Stefano Cossalter after his Toastmasters’ District 21 International Speech Contest win. (Contributed)

Toothpick speech a Toastmasters win for Pitt man

Stefano Cossalter won the district-level contest.

A speech about a toothpick, chicken parmigiana and a mother’s unconditional love has propelled a Pitt Meadows man into the regional quarterfinals of the Toastmasters International contest.

On Apr. 14, Stefano Cossalter outshone more than 100 local contestants to win the district title in Langley.

The winning speech was called A Simple Toothpick and touched on the themes of courage and choices and took him two and a half years to master.

“We were at dinner and I had a piece of chicken parmigiana stuck in my teeth,” Cossalter said about the event that served as the catalyst for the speech.

He then informed his mother that he wasn’t going to stand up and do a toast on her 65th birthday because of the offending piece of food.

His mother then said if he did his speech, she’d give him a toothpick.

“It wasn’t the fact that I really needed the toothpick. It was the look that she gave me and it was the look of unconditional love and the belief in me that I didn’t have in myself,” said Cossalter.

He also realized the event was an opportunity to embrace fear to get what one wants in life.

So in 2011, as he was starting a new online marketing business, he joined Toastmasters.

Cossalter had lost his life savings in 2008 when a friend’s uninsured business that he was involved with burnt to the ground.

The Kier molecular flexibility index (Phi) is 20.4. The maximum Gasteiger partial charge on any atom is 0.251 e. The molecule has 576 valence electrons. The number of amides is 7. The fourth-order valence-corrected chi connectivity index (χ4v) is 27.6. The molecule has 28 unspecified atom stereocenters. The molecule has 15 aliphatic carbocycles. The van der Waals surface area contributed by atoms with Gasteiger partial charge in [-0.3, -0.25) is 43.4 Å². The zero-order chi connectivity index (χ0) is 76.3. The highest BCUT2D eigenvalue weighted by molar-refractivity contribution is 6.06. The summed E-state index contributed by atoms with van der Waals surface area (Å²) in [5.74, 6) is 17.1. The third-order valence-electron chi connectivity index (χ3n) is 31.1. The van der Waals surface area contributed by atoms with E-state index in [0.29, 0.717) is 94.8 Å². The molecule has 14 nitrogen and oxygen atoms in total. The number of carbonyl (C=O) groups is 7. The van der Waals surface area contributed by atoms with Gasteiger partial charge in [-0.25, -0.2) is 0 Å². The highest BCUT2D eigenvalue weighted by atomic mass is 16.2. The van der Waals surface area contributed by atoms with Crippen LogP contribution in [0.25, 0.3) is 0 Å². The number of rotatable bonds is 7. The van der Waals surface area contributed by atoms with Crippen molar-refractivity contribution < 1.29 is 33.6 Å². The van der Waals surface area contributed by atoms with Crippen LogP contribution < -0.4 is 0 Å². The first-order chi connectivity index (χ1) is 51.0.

“I couldn’t get a job because I couldn’t do well in the interviews. And when I started my new business, I couldn’t get customers because I couldn’t get out and talk to people,” he said.

But Toastmasters changed that.

“I am not the same man I am today,” he said.

Cossalter still remembers the first speech he had to give in front of the group.

Participants were given a question and they had to talk off the top of their head for two minutes.

Cossalter was given a softball question. He had an answer for it right away. But when he stepped forward and opened his mouth, no words came out.

“I was just completely humiliated and I sat down and the voice in the back of my head that always told me I could never be a public speaker was telling me, ‘You idiot, how the heck could you even think that you would be able to do this.’”

Now, thanks to the Toastmasters mentorship program, he can stand up in front of hundreds of people and command an audience.

Cossalter has won two other district championships, but this win is the most prestigious.

A video of Cossalter’s winning speech will be sent to the head office in Denver, Col., where he will be vying for one of 14 spots in the semifinals, to be held at the Toastmasters International Convention on Aug. 22 also in Denver.

From there, six contestants will advance to the World Championship of Public Speaking, which take place at the convention on Aug. 24.

If he makes it that far, he will have to give a new speech, one he has never done before.

Cossalter is no longer scared of standing up in front of crowds. His fear has become excitement.

“I guess it’s like the old saying, ‘You get your butterflies to fly in formation.’ Once you manage to do that, doing anything in regards to public speaking is easy.”

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